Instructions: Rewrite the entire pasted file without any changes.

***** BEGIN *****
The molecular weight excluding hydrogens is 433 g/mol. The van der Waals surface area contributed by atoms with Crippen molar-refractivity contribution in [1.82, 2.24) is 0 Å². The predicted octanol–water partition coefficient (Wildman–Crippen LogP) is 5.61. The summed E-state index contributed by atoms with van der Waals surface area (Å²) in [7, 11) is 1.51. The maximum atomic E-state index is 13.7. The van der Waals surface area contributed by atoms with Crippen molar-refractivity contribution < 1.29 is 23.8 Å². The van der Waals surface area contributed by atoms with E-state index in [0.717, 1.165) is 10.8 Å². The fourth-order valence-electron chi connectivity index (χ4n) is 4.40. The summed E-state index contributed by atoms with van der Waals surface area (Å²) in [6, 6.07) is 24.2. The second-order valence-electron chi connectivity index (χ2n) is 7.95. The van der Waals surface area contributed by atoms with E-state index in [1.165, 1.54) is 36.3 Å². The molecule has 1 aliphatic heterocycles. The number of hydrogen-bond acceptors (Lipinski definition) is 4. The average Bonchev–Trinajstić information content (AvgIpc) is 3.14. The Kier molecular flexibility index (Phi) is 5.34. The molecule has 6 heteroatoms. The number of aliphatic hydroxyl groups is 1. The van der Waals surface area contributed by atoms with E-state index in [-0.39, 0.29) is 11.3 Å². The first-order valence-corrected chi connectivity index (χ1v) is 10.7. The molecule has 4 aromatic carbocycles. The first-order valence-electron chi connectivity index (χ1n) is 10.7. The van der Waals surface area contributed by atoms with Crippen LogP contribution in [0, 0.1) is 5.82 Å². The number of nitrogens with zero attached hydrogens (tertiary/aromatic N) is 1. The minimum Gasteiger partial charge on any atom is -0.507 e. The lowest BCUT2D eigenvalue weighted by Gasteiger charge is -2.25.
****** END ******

The molecular weight excluding hydrogens is 433 g/mol. The van der Waals surface area contributed by atoms with Crippen molar-refractivity contribution in [1.82, 2.24) is 0 Å². The predicted octanol–water partition coefficient (Wildman–Crippen LogP) is 5.61. The summed E-state index contributed by atoms with van der Waals surface area (Å²) in [7, 11) is 1.51. The maximum atomic E-state index is 13.7. The van der Waals surface area contributed by atoms with Crippen molar-refractivity contribution < 1.29 is 23.8 Å². The van der Waals surface area contributed by atoms with E-state index in [0.717, 1.165) is 10.8 Å². The fourth-order valence-electron chi connectivity index (χ4n) is 4.40. The summed E-state index contributed by atoms with van der Waals surface area (Å²) in [6, 6.07) is 24.2. The second-order valence-electron chi connectivity index (χ2n) is 7.95. The van der Waals surface area contributed by atoms with E-state index in [1.165, 1.54) is 36.3 Å². The molecule has 1 aliphatic heterocycles. The number of hydrogen-bond acceptors (Lipinski definition) is 4. The average Bonchev–Trinajstić information content (AvgIpc) is 3.14. The Kier molecular flexibility index (Phi) is 5.34. The molecule has 6 heteroatoms. The number of aliphatic hydroxyl groups is 1. The van der Waals surface area contributed by atoms with E-state index in [-0.39, 0.29) is 11.3 Å². The first-order valence-corrected chi connectivity index (χ1v) is 10.7. The molecule has 4 aromatic carbocycles. The first-order valence-electron chi connectivity index (χ1n) is 10.7. The van der Waals surface area contributed by atoms with Crippen LogP contribution in [0, 0.1) is 5.82 Å². The number of nitrogens with zero attached hydrogens (tertiary/aromatic N) is 1. The minimum Gasteiger partial charge on any atom is -0.507 e. The lowest BCUT2D eigenvalue weighted by Gasteiger charge is -2.25.